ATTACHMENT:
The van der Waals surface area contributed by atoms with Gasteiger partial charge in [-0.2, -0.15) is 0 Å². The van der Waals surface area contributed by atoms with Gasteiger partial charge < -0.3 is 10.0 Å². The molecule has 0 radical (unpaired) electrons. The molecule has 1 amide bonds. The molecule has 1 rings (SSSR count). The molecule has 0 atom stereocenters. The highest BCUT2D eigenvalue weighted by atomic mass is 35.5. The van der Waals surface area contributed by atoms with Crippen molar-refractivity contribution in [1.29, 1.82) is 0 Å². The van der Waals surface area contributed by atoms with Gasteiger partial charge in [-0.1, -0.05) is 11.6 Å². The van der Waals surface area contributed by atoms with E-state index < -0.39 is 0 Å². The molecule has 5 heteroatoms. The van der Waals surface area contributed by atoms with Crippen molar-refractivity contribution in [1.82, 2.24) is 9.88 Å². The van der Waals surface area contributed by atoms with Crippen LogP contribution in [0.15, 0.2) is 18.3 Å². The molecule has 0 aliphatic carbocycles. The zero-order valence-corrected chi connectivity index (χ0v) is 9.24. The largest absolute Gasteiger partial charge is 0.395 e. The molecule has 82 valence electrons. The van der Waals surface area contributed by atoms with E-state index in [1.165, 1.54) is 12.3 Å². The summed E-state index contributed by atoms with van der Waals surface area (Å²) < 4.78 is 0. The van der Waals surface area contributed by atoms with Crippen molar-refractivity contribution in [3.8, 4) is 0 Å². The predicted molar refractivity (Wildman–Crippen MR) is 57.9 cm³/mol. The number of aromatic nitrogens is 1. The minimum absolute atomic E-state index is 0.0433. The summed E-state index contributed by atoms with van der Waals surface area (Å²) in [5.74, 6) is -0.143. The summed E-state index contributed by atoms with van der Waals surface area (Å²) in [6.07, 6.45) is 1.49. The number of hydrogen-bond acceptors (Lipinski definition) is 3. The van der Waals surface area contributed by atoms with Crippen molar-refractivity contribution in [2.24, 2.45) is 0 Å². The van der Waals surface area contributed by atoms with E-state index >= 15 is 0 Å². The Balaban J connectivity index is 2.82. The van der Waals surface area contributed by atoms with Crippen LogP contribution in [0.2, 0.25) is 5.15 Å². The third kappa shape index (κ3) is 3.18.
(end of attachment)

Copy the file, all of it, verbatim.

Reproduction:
The van der Waals surface area contributed by atoms with Gasteiger partial charge in [-0.2, -0.15) is 0 Å². The van der Waals surface area contributed by atoms with Gasteiger partial charge < -0.3 is 10.0 Å². The molecule has 0 radical (unpaired) electrons. The molecule has 1 amide bonds. The molecule has 1 rings (SSSR count). The molecule has 0 atom stereocenters. The highest BCUT2D eigenvalue weighted by atomic mass is 35.5. The van der Waals surface area contributed by atoms with Crippen molar-refractivity contribution in [1.29, 1.82) is 0 Å². The van der Waals surface area contributed by atoms with Gasteiger partial charge in [-0.1, -0.05) is 11.6 Å². The van der Waals surface area contributed by atoms with E-state index < -0.39 is 0 Å². The molecule has 5 heteroatoms. The van der Waals surface area contributed by atoms with Crippen molar-refractivity contribution in [1.82, 2.24) is 9.88 Å². The van der Waals surface area contributed by atoms with Crippen LogP contribution in [0.15, 0.2) is 18.3 Å². The molecule has 0 aliphatic carbocycles. The zero-order valence-corrected chi connectivity index (χ0v) is 9.24. The largest absolute Gasteiger partial charge is 0.395 e. The molecule has 82 valence electrons. The van der Waals surface area contributed by atoms with E-state index in [1.165, 1.54) is 12.3 Å². The summed E-state index contributed by atoms with van der Waals surface area (Å²) < 4.78 is 0. The van der Waals surface area contributed by atoms with Crippen molar-refractivity contribution in [3.8, 4) is 0 Å². The predicted molar refractivity (Wildman–Crippen MR) is 57.9 cm³/mol. The number of aromatic nitrogens is 1. The minimum absolute atomic E-state index is 0.0433. The summed E-state index contributed by atoms with van der Waals surface area (Å²) in [5.74, 6) is -0.143. The summed E-state index contributed by atoms with van der Waals surface area (Å²) in [6.07, 6.45) is 1.49. The number of hydrogen-bond acceptors (Lipinski definition) is 3. The van der Waals surface area contributed by atoms with Crippen molar-refractivity contribution in [2.24, 2.45) is 0 Å². The van der Waals surface area contributed by atoms with E-state index >= 15 is 0 Å². The Balaban J connectivity index is 2.82. The van der Waals surface area contributed by atoms with Crippen LogP contribution in [0.2, 0.25) is 5.15 Å². The third kappa shape index (κ3) is 3.18.